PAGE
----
Last weekend, I traveled with my mermaid sisters to Orcas Island for our annual Imbolc/Brigids Day retreat. We are a circle of women who first gathered together during the Goddess classes I taught in the 90's. They went on to complete the priestess training program I created. I have long since stepped down as "leader" and am glad to be one of a circle of equals. I have many other dear friends locally and around the country — but there is something very special about sharing your soul with a group of women that you have known intimately in sacred space for nearly fifteen years.
We spent most of the weekend talking and listening, cooking and eating, walking and laughing. This year we chose topics for our rounds — Health, Finances, Work/Career, Relationships, Spiritual Path, What We Care About the Most. And at the end, we set goals for the coming year. We would go around the circle by topic and each woman had a chance to speak as briefly or as long as she liked about that issue in her life. Then the rest jumped in with feedback or questions. The process becomes a cauldron for self-discovery and reflection, and I believe we all emerge from the Retreat with new energy and new clarity about our lives.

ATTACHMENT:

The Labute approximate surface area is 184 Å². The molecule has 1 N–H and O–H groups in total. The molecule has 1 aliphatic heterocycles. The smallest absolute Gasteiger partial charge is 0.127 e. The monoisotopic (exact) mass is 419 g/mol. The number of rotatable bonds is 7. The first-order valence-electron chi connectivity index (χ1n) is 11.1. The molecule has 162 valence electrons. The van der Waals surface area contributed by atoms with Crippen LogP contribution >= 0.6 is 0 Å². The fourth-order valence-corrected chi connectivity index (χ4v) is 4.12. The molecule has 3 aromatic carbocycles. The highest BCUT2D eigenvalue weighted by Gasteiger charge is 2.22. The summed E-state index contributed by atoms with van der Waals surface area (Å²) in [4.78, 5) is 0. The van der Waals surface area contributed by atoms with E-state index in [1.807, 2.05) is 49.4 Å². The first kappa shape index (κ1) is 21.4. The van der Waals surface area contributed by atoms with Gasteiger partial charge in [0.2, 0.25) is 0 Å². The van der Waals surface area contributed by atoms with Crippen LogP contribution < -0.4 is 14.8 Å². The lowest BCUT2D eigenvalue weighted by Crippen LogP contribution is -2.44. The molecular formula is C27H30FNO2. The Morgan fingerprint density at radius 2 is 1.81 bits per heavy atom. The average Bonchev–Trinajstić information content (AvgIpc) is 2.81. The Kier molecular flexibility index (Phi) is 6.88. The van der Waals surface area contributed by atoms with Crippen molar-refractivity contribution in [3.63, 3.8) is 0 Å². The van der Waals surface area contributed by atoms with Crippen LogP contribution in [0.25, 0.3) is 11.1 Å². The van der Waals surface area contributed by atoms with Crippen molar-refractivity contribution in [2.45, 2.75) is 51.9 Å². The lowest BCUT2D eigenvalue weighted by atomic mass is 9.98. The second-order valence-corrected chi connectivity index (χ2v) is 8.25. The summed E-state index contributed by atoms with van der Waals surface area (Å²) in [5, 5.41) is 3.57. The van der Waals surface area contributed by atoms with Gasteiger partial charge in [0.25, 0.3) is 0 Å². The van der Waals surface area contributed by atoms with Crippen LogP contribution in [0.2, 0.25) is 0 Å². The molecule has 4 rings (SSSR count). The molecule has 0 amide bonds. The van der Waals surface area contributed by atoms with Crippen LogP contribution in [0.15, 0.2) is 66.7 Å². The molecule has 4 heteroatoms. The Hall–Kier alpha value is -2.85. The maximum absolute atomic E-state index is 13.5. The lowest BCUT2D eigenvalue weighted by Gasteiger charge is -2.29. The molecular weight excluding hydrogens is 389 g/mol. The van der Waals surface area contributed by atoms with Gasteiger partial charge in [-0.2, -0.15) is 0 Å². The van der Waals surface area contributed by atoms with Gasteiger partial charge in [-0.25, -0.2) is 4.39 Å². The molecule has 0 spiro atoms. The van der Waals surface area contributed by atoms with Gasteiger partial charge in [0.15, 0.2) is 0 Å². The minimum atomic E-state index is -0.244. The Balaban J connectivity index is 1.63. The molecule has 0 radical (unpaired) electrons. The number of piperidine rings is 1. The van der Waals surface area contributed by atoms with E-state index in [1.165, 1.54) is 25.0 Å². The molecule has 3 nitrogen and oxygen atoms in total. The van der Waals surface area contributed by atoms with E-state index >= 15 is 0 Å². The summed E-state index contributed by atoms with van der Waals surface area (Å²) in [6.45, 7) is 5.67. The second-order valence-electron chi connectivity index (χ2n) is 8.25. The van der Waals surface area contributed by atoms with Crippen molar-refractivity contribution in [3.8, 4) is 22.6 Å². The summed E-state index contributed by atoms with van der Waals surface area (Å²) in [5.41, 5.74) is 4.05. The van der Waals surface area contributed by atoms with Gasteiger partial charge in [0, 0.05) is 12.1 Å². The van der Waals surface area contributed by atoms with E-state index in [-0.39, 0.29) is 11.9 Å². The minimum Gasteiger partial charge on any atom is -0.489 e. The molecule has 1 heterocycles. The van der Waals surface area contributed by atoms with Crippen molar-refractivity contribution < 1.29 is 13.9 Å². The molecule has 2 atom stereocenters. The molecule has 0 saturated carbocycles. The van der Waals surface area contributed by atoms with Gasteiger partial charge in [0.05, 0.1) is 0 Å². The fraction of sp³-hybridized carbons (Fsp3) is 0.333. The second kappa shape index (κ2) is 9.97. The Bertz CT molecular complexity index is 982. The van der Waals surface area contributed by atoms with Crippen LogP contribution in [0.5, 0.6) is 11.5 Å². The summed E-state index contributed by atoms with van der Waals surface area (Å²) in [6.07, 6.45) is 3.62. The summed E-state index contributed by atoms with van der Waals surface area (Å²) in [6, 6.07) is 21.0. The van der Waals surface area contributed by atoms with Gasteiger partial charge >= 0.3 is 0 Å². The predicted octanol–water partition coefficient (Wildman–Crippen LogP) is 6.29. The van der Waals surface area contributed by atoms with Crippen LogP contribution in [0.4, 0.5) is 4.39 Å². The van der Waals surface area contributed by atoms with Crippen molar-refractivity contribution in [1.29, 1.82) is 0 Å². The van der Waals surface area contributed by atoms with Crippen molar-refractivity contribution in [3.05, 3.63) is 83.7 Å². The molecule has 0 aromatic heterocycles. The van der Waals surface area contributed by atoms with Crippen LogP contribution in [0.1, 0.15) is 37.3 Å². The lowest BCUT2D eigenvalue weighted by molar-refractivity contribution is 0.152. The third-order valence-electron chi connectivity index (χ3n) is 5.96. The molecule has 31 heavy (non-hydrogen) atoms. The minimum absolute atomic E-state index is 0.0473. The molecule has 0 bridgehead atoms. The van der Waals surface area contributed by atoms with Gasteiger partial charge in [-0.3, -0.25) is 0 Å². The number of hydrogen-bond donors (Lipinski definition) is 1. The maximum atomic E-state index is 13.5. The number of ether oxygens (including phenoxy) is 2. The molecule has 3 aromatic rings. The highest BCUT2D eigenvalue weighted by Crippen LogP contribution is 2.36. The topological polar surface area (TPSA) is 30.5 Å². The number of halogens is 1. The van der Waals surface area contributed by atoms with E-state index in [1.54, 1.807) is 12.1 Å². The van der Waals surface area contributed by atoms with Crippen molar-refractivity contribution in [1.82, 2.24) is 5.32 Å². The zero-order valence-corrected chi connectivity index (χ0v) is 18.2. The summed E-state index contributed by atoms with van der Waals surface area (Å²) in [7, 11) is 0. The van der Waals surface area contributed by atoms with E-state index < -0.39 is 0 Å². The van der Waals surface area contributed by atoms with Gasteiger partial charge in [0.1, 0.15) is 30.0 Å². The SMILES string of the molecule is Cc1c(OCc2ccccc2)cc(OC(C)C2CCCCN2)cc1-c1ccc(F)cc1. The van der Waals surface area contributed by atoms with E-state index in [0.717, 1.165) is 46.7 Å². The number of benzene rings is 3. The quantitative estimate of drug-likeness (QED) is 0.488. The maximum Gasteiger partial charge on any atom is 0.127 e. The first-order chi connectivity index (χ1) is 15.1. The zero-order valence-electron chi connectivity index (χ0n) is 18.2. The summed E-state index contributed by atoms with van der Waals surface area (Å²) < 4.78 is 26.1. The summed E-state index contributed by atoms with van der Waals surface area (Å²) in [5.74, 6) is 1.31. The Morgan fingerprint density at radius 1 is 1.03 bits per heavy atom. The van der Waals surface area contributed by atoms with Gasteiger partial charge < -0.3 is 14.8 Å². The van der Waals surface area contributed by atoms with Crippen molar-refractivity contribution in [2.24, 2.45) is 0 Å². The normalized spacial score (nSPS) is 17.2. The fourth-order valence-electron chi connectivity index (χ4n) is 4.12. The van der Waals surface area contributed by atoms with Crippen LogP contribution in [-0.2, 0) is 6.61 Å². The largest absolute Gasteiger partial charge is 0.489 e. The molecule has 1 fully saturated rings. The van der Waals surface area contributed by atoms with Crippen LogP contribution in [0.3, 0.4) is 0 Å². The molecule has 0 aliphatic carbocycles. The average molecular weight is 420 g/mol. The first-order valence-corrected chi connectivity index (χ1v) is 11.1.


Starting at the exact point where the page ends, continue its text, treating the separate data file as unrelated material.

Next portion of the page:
Joanna's right; no matter what else happens to you, there's something very special about doing magic with women whom you've known a long time, with whom you're used to doing magic, with whom you've entered sacred space enough times to flow comfortably into it. A college of priestesses. And, at least for me, it's empowering to know that there are women who will show up when you need help, tell you to try one more time, enjoy your victories, listen to you bitch about your job/lover/life, bathe your body when you die, call your name at Samhein.
My circle has been doing an annual retreat for several years, but, reading about the Mermaid's weekend, I'm wondering if we could think thing about a longer period of time.
I'm a woman, a Witch, a mother, a grandmother, an eco-feminist, a gardener, a reader, a writer, and a priestess of the Great Mother Earth. Hecate appears in the
Homeric Ode to Demeter, which tells of Hades who caught Persophone
"up reluctant on his golden car and bare her away lamenting. . . . But no one, either of the deathless gods or of mortal men, heard her voice, nor yet the olive-trees bearing rich fruit: only tenderhearted Hecate, bright-coiffed, the daughter of Persaeus, heard the girl from her cave . . . ."